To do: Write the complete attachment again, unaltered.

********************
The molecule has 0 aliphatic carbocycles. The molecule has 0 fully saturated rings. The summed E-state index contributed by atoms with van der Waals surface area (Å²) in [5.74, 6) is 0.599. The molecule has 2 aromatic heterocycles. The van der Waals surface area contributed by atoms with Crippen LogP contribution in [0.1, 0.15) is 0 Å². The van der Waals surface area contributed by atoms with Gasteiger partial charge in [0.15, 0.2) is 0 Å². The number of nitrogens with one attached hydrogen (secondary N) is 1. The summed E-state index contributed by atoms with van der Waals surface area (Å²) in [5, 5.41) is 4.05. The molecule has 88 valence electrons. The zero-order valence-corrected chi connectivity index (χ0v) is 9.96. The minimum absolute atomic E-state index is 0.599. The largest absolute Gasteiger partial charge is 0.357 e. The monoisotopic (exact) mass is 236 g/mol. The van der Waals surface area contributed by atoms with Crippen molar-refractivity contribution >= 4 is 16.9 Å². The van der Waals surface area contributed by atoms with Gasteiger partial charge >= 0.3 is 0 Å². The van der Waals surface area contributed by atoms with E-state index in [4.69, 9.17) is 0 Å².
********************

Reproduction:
The molecule has 0 aliphatic carbocycles. The molecule has 0 fully saturated rings. The summed E-state index contributed by atoms with van der Waals surface area (Å²) in [5.74, 6) is 0.599. The molecule has 2 aromatic heterocycles. The van der Waals surface area contributed by atoms with Crippen LogP contribution in [0.1, 0.15) is 0 Å². The van der Waals surface area contributed by atoms with Gasteiger partial charge in [0.15, 0.2) is 0 Å². The number of nitrogens with one attached hydrogen (secondary N) is 1. The summed E-state index contributed by atoms with van der Waals surface area (Å²) in [5, 5.41) is 4.05. The molecule has 88 valence electrons. The zero-order valence-corrected chi connectivity index (χ0v) is 9.96. The minimum absolute atomic E-state index is 0.599. The largest absolute Gasteiger partial charge is 0.357 e. The monoisotopic (exact) mass is 236 g/mol. The van der Waals surface area contributed by atoms with Crippen molar-refractivity contribution >= 4 is 16.9 Å². The van der Waals surface area contributed by atoms with Gasteiger partial charge >= 0.3 is 0 Å². The van der Waals surface area contributed by atoms with E-state index in [4.69, 9.17) is 0 Å².